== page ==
Meredith Ward, Legislative Representative, IACP
ongress has passed a continuing resolution (CR) where programs are funded at the lowest current levels into law. A continuing resolution is a stopgap funding measure that is passed for a short period of time to give lawmakers additional time to work on a final measure. The CR will keep the federal government operating through Friday, December 3, 2010.
The CR covers funding levels for the primary law enforcement assistance grants administered through the Department of Justice and the Department of Homeland Security, including
- $511 million for Byrne Justice Assistance Grant
- $298 million for Community Oriented Policing Services hiring
- $652.5 million for the State Homeland Security Grant program
- $646.25 million for the Urban Area Security Initiative
- $459.25 million for the Law Enforcement Terrorism Prevention Program
Congress Passes Secure and Responsible Drug Disposal Act
Congress has passed S. 3397, the Secure and Responsible Drug Disposal Act of 2010. The legislation aims to reduce the risk of drug abuse by young adults by providing an easy, safe means to collect and destroy unused, unwanted, or expired prescription medication.
Coincidentally, on September 25, the U.S. Drug Enforcement Administration (DEA) held a one-day collaborative effort with state, local, and tribal law enforcement agencies to remove potentially dangerous controlled substances from homes throughout the United States. This “take-back” initiative provided the public with an opportunity to surrender pharmaceutical controlled substances and other medications to law enforcement officers for destruction.
The IACP is proud to support this initiative because expired, unused, or unwanted controlled substances in the home represent a potential source of supply for the increasing abuse of pharmaceutical drugs in the United States and pose an unacceptable risk to public health and safety.
For additional information on DEA’s Take-Back Campaign, visit http://www.justice.gov/dea/pubs/pressrel/pr091510.html.
Congress Passes LEOSA Expansion
Before the break for its fall recess, Congress passed S. 1132, the Law Enforcement Officers Safety Act (LEOSA) Improvements Act of 2010. The legislation, which is strongly opposed by the IACP, amends the original LEOSA to include certain retired federal officers. Specifically, retired Amtrak Police Department officers, Federal Reserve officers, and executive branch law enforcement officers are now eligible to carry concealed firearms across state lines.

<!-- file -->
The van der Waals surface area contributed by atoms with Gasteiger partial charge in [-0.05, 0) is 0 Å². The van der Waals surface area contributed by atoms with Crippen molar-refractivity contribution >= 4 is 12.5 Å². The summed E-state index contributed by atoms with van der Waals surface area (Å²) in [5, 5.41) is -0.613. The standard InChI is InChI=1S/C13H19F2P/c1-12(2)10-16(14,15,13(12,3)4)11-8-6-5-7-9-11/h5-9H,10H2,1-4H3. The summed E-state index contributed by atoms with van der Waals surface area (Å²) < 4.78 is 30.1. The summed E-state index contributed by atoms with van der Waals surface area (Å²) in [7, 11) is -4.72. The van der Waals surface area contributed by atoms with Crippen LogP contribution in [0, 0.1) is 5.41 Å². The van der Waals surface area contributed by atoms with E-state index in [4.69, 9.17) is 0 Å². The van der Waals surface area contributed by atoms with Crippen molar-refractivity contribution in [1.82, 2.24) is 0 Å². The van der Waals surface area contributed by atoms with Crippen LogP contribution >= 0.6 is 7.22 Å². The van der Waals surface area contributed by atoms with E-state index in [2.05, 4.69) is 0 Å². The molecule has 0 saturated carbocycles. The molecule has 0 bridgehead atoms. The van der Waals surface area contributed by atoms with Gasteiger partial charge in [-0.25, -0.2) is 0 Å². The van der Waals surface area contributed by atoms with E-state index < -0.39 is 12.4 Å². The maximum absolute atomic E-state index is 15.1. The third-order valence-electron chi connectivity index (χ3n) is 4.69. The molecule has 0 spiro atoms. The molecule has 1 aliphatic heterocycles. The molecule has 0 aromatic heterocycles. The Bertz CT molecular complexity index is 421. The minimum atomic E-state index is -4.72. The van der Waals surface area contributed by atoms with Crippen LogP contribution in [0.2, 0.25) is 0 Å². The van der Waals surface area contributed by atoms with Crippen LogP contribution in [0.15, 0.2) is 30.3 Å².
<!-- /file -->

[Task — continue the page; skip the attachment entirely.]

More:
The IACP opposed the original bill and the most current one because it is the IACP’s belief that states and localities should have the right to determine who is eligible to carry firearms in their communities. It is essential that state and local governments maintain the ability to legislate concealed carry laws that best fit the needs of their communities. This applies to laws covering private citizens as well as active and former law enforcement personnel.
House Passes Organized Retail Theft Investigation and Prosecution Act
In late September, the House of Representatives passed H.R. 5932, the Organized Retail Theft Investigation and Prosecution Act of 2010. The legislation directs the attorney general to submit a report to Congress containing recommendations on how retailers, online businesses, and law enforcement agencies can help prevent and combat organized retail theft. The bill also establishes an organized retail theft directorate in the Department of Justice (DOJ) to investigate and prosecute organized retail theft. DOJ also will assist state, local, and tribal law enforcement agencies in such investigations.
The legislation is similar to H.R. 1173, the Organized Retail Crime Act, which IACP supports. Organized retail crime has become a growing issue in the last decade where individuals and enterprises are engaged nationally and internationally in organized crime involving theft and interstate fencing of stolen retail merchandise.
IACP/PARADE Magazine Police Officer of the Year Receives Medal of Valor
The IACP/PARADE Magazine Police Officer of the Year for 2009, Officer Pedro Garcia III of the San Antonio, Texas, Police Department, was recently presented the Public Safety Officer Medal of Valor by Vice President Joseph Biden.
Garcia won Police Officer of the Year for a heroic and selfless act. Quick thinking and daring action by Garcia saved the lives of two badly wounded fellow officers in a shootout with a crazed gunman firing at them with an AK-47 assault rifle from a southside San Antonio residence a year ago in September. First, Garcia lay down a covering fire from the backyard of the two-story structure, forcing the assailant to take cover, while other officers dragged the wounded male officer to safety. Garcia then charged across an open space, exposing himself to gunfire, in order to reach a vulnerable female officer who had been shot in the back. Garcia called to another officer to ram a fence gate with a patrol car and open a path so he could throw the wounded woman over his shoulder and carry her to safety.
Read more about Garcia’s medal at http://www.whitehouse.gov/the-press-office/2010/09/22/background-todays-medal-valor-ceremony. ■
Please cite as:
Meredith Ward, "Congress Passes Continuing Resolution to Sustain Federal Government" Legislative Alert,The Police Chief 77 (November 2010): 8, http://www.nxtbook.com/nxtbooks/naylor/CPIM1110/#/8 (insert access date).